The Wokingham Paper - - VIEWPOINTS - With He­lena Bad­ger

BC to read re­cruit, train and sup­port vol­un­teers who work on a 1:1 ba­sis with pri­mary school chil­dren who are strug­gling with read­ing. Vol­un­teers will visit a lo­cal pri­mary school on a weekly ba­sis and works with chil­dren in­di­vid­u­ally see­ing the same chil­dren on each visit, talk­ing and read­ing and play­ing games with them. The vol­un­teers are sup­ported by a field worker who is avail­able to pro­vide ideas and act as a link be­tween the char­ity and the school. Their next train­ing course is be­ing held on 25th Jan­uary 2019.

The Cit­i­zens Ad­vice Bu­reau gives free, con­fi­den­tial ad­vice on ev­ery sub­ject from debt, ben­e­fits, hous­ing and em­ploy­ment, to law, im­mi­gra­tion and dis­crim­i­na­tion. It is in­de­pen­dent and gives ad­vice in an un­bi­ased way. Wokingham Cit­i­zen’s Ad­vice Bu­reau is cur­rently in need of Vol­un­teer Re­cep­tion/Ad­min­is­tra­tors on Thurs­day AM/Thurs­day PM/Fri­day AM. The Re­cep­tion/ Ad­min role in­volves be­ing the first point of con­tact for en­quiries and book­ing ap­point­ments when nec­es­sary. Vol­un­teer must a pro­fes­sional and help­ful man­ner and be IT lit­er­ate.

AS­SIST run two groups, both for teenagers who have autism, one group is for boys the other for girls. The aim of the groups is en­cour­age in­de­pen­dence and teach life skills in a re­laxed and sup­port­ive way. The groups run in a way that suits the young peo­ple at­tend­ing, and pro­vides them with the op­por­tu­nity to prob­lem solve, ei­ther in the group or in­di­vid­u­ally and to learn the so­cial skills that some peo­ple with autism find dif­fi­cult. They meet once a month, at Wood­ley Air­field Cen­tre. The boys group meet on a Satur­day from 11.15am-2.15pm and the girls group on a Sun­day from 11am-3pm. There is an op­por­tu­nity to un­der­take autism train­ing and you will need a DBS.

Lavell’s Wet­land Trust took over from Friends Of Lavell’s Lake July 2018 and they con­tinue to grow our area of in­flu­ence on con­ser­va­tion ac­tiv­i­ties from the North­ern Lake of Din­ton Pas­tures right up to Lea Farm Lake, found North of Lavell’s Lake along the Lod­don. They al­ways need vol­un­teers for the monthly, fourth Sun­day tra­di­tional morn­ing work party, start­ing 10:00 till 14:00, but we wel­come any­one for a lesser amount of time is avail­able.

As well as con­ser­va­tion tasks, they also need help from vol­un­teers with post­ing fre­quent so­cial me­dia posts on our Face­book group, us­ing Twit­ter to pro­mote events, wildlife sight­ings, lat­est news, work par­ties and just about any­thing worth shout­ing from the rooftops about.

They would also re­ally like help en­gag­ing with schools and lo­cal groups, to tell them what can be found, en­cour­ag­ing them to get out in to the coun­try­side, get­ting in­volved, etc. If you come from a man­age­ment back­ground and can help us steer the ship to help us grow our au­di­ence, grow our mem­ber­ship and the pub­lic’s over­all aware­ness, please get in touch.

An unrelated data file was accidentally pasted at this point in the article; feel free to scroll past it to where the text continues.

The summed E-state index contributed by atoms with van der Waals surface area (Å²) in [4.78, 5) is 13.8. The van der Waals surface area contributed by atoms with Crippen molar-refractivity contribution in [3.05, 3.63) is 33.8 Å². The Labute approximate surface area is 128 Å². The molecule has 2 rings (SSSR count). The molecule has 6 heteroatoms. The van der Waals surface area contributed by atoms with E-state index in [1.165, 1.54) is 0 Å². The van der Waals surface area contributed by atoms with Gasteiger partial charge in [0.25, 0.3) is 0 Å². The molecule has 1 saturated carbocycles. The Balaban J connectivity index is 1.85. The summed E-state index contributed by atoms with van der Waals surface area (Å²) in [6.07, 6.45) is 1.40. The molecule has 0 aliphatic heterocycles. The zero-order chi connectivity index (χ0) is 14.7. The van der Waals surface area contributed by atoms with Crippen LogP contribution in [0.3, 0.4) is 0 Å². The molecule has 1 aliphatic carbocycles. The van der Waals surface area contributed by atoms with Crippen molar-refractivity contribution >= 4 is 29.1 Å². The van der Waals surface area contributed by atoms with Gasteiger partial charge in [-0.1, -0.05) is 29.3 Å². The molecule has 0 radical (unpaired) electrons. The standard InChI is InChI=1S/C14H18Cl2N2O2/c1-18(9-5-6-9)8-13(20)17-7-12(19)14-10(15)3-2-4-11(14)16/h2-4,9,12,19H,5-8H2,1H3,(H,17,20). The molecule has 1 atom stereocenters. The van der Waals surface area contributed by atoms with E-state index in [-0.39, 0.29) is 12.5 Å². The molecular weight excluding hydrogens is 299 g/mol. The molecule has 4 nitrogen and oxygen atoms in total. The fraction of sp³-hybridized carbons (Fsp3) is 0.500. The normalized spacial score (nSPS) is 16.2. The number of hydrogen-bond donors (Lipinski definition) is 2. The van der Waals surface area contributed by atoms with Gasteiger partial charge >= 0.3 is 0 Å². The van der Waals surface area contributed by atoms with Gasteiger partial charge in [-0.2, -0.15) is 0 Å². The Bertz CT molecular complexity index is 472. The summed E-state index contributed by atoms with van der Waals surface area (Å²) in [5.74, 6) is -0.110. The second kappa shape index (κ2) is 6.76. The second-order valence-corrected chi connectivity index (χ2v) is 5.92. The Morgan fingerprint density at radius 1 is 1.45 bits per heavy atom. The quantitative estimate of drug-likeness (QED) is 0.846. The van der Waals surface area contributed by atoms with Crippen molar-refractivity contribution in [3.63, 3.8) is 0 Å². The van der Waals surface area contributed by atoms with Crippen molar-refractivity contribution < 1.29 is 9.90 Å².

Please con­tact us at The Wokingham Vol­un­teer Cen­tre for more in­for­ma­tion. Call: 0118 977 0749, email vol­un­teer@wok-vol.org. uk or visit www.vol­un­teer­centre­wok­ing­ham. org.uk

fig­ures as the au­thor Agatha Christie, cam­paigner Vera Brit­tain, Wim­ble­don cham­pion Lot­tie Dod and suf­frag­ist Sophia Duleep Singh.

How­ever, the vast ma­jor­ity of First World War vol­un­teers were or­di­nary women, and men, who cared for the wounded and sick, drove am­bu­lances and acted as clerks, cooks and store­keep­ers.

They gave ded­i­cated, com­pas­sion­ate and skilled hu­man­i­tar­ian ser­vice at a time of na­tional cri­sis and the role of women dur­ing the war, in par­tic­u­lar, led to sig­nif­i­cant so­cial change with women, driven by their war ex­pe­ri­ences, seek­ing greater op­por­tu­ni­ties in the work­place and se­cur­ing the same vot­ing rights as men in 1928.

Given the sheer num­ber of peo­ple who vol­un­teered as VADs dur­ing the First World War, it seems likely that many of your read­ers will have an­ces­tors who gave ser­vice dur­ing the con­flict.

And, to­day, thanks to the pop­u­lar­ity of ge­nealog­i­cal web­sites and TV pro­grammes like Who Do You Think You Are? many are keen to trace their fam­ily trees and bet­ter un­der­stand the lives and war-time roles of their an­ces­tors.

Tra­di­tion­ally, much of that fo­cus has been on the men who served, and in hun­dreds of thou­sands of cases, lost their lives on the front line.

Now, how­ever, your read­ers can use our new on­line VAD data­base to find out if their an­ces­tors, es­pe­cially women rel­a­tives, per­formed a civil­ian role dur­ing the war.

Search­able by name, lo­ca­tion and oc­cu­pa­tion, the data­base in­cludes ser­vice records and, in some cases, pho­to­graphs.

Any­one can ac­cess the web­site at www.vad.red­cross.org.uk and po­ten­tially dis­cover new and il­lu­mi­nat­ing facets to their fam­ily his­tory.

Dr Alas­dair Brooks, Bri­tish Red Cross Her­itage Man­ager, Bri­tish Red Cross, 44 Moor­fields, Lon­don, EC2Y 9AL.

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